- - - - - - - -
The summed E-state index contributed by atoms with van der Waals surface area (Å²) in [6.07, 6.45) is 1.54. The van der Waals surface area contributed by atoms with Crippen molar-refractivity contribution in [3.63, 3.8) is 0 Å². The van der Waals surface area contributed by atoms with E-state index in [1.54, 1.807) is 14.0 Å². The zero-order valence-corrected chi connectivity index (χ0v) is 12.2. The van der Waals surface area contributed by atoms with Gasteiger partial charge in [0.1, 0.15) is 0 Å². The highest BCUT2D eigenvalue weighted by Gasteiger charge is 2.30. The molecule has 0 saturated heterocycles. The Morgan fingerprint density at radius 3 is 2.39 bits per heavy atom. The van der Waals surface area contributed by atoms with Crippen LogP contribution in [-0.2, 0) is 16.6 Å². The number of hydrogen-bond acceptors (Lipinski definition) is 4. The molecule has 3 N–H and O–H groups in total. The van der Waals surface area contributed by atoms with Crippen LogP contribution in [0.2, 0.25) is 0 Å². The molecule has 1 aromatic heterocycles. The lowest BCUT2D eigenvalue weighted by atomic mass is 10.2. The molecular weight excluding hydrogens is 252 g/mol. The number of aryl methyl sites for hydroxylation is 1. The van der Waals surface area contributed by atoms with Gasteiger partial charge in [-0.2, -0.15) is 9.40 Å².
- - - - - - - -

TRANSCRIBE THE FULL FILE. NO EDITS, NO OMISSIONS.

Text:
The summed E-state index contributed by atoms with van der Waals surface area (Å²) in [6.07, 6.45) is 1.54. The van der Waals surface area contributed by atoms with Crippen molar-refractivity contribution in [3.63, 3.8) is 0 Å². The van der Waals surface area contributed by atoms with E-state index in [1.54, 1.807) is 14.0 Å². The zero-order valence-corrected chi connectivity index (χ0v) is 12.2. The van der Waals surface area contributed by atoms with Gasteiger partial charge in [0.1, 0.15) is 0 Å². The highest BCUT2D eigenvalue weighted by Gasteiger charge is 2.30. The molecule has 0 saturated heterocycles. The Morgan fingerprint density at radius 3 is 2.39 bits per heavy atom. The van der Waals surface area contributed by atoms with Crippen LogP contribution in [-0.2, 0) is 16.6 Å². The number of hydrogen-bond acceptors (Lipinski definition) is 4. The molecule has 3 N–H and O–H groups in total. The van der Waals surface area contributed by atoms with Crippen LogP contribution in [0.2, 0.25) is 0 Å². The molecule has 1 aromatic heterocycles. The lowest BCUT2D eigenvalue weighted by atomic mass is 10.2. The molecular weight excluding hydrogens is 252 g/mol. The number of aryl methyl sites for hydroxylation is 1. The van der Waals surface area contributed by atoms with Gasteiger partial charge in [-0.2, -0.15) is 9.40 Å².